The Blind Side… my absolute fave…especially as it was produced by Molly Smith, though objectively it’s a great, great film; we need more of these…the message and all the little oh so powerful phrases and the humor make it a winner. And Sandra Bullock deserved the Oscar, by far her best role.
Films about love (being a hopeless romantic, no surprise that these were also my top picks….)
An Education is one of the best films I’ve seen in recent months. It’s all about self-discovery. One pleasure is the way that education evolves over the course of the film: new experiences, lessons learned, choosing between life and love or all of the above? The tension throughout is particularly enjoyable and so is the seduction (and dangerous moments) between a 16-year-old woman and a 32-year-old man. A whirlwind romance with a great, healthy ending.
Bright Stars is another that counts among the best, though much more of a tragic and impassioned relationship between the romantic poet Keats and Fanny (who is a beauty). Though it’s a story of first love with a sad ending, it’s not a depressing film as it gives value not only to love but to tenderness and sensibility.
Broken Embraces: This might be the third favorite film seen in the last few months. Having a weakness for any film by the oh so talented Almodovar (not to mention a great admiration for the oh so talented and radiant Penelope Cruz), his latest film has a bit more mystery on his usual themes: love, passion, jealousy, sex, regret and fatality. A must see, and there is no doubt a lot to reflect about after seeing the film.
And then some “feel good movies” like:
Looking for Eric: A wonderful comedy with lots of laughs about the story of a middle-aged postman whose life is falling apart.
Whatever Works: As a fan of Woody Allen’s (like a lot of French people), I was glad to see a film based in New York again after his Barcelona and London detours. A bitter, retired New Yorker has a dim view of just about everyone but himself and changes only after he lets a young and naïve runaway stay in his apartment. Great dialogues and acidic reflections. A vintage Woody Allen.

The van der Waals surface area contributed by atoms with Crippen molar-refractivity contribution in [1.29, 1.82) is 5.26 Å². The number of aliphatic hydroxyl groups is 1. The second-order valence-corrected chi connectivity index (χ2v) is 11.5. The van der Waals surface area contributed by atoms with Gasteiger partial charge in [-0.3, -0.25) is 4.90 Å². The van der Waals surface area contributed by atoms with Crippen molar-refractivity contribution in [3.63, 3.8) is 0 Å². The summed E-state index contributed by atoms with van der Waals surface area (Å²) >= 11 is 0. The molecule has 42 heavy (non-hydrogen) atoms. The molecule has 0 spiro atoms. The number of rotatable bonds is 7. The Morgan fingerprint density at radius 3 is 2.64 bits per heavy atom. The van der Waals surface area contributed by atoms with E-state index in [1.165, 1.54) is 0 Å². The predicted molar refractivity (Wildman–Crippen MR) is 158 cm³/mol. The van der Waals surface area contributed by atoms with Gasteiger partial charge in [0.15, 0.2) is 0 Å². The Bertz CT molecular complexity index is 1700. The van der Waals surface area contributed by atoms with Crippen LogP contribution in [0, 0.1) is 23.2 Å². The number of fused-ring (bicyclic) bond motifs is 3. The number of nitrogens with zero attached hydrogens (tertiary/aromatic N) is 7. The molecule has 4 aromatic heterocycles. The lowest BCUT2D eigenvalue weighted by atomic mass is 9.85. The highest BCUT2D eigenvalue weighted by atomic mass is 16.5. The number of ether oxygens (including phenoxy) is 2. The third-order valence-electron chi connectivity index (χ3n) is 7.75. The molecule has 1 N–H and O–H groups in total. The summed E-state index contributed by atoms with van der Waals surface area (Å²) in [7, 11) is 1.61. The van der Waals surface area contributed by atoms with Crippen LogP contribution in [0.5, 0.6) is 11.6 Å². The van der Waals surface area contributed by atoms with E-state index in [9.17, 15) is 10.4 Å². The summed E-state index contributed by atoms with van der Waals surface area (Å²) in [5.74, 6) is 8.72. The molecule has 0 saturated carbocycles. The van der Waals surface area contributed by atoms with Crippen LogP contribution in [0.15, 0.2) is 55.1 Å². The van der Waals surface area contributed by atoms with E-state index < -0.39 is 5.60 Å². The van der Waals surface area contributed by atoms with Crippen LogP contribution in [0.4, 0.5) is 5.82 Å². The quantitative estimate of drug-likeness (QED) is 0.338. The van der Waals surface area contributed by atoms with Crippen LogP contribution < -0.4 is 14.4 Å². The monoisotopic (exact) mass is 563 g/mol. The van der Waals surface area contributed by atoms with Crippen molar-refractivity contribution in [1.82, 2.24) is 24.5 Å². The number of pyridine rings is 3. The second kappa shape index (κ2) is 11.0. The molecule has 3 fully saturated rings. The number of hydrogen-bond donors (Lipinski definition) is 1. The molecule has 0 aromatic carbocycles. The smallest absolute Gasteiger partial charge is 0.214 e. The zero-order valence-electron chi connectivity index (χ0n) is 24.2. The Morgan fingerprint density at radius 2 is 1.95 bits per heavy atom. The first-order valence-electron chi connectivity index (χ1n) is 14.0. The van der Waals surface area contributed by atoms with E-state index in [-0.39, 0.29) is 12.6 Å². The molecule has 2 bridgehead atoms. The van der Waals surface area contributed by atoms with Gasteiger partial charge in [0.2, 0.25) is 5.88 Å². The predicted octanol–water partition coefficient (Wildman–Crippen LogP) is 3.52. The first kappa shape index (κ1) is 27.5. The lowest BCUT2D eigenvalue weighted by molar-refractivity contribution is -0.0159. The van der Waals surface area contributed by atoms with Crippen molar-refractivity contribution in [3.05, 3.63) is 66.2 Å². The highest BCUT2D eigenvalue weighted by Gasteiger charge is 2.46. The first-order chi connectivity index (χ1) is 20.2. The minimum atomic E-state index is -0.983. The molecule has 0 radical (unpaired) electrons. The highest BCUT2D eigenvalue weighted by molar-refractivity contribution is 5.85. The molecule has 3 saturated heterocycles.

The Last Station is another love story which is funny, complex and richly emotional with two terrific actors, Helen Mirren (as Countess Sofya) and Christopher Plummer (as Tolstoy), stressing the difficulty of living with love and the impossibility of living without it.
Up in the Air: Can any woman resist a film with the gorgeous George Clooney (made even more famous in France with his appearance in the Nespresso “what else?“ ad)? A “coup de maître” if he ever needed one! In Up in the Air there is a seeming disconnect between the star and his character, and it does take time to notice the approaching darkness. The subject is rather appropriately fitting with the present reality of an economically failing America. Subplots help to have a few laughs while making fun of traditional coupling.
Anita O’Day: The Life of a Jazz Singer: My kind of woman when it comes to taking risks, living in the moment and much more. So much talent, but another sad example of the effect of drugs throughout her life, though she managed to live to 87.
Not a feel-good movie, but nevertheless an important subject:
Food, Inc.: With so many books, TV shows and films about our food industry and the corruption of our agricultural process, one wonders why the overweight/obesity is not decreasing. We need to ask ourselves what the missing element(s) is/are so we can make a difference in the 21st century. Time is of the essence and individual responsibility paramount. Of course, parents, schools, communities, the food industry and the government need to do their parts, too. It’s a concerted effort where consumers have a powerful voice. For sure, this film will cut your appetite for at least a few hours.
Plus some disappointments…
Sherlock Holmes: The true pleasure in this film was watching Holmes and Watson act. For the rest, although Ritchie’s visual style is admirable, I miss the Dickensian/Carollian side of the treatment. An age factor, for sure, but this overproduction was at once excessive and exhausting, and were it not for the ending I would have left the theater much sooner.
Avatar: I had no strong desire to see the film until I read something like, “the most beautiful film I’ve seen,” and other strong comments. Ok, it is well made (at that price, it should be), but I truly don’t get all the hoopla. Yes, great special effects, 3D, etc., but cliché themes of love, much too much violence and at least 45 minutes too long. It seemed that the viewers around us agreed.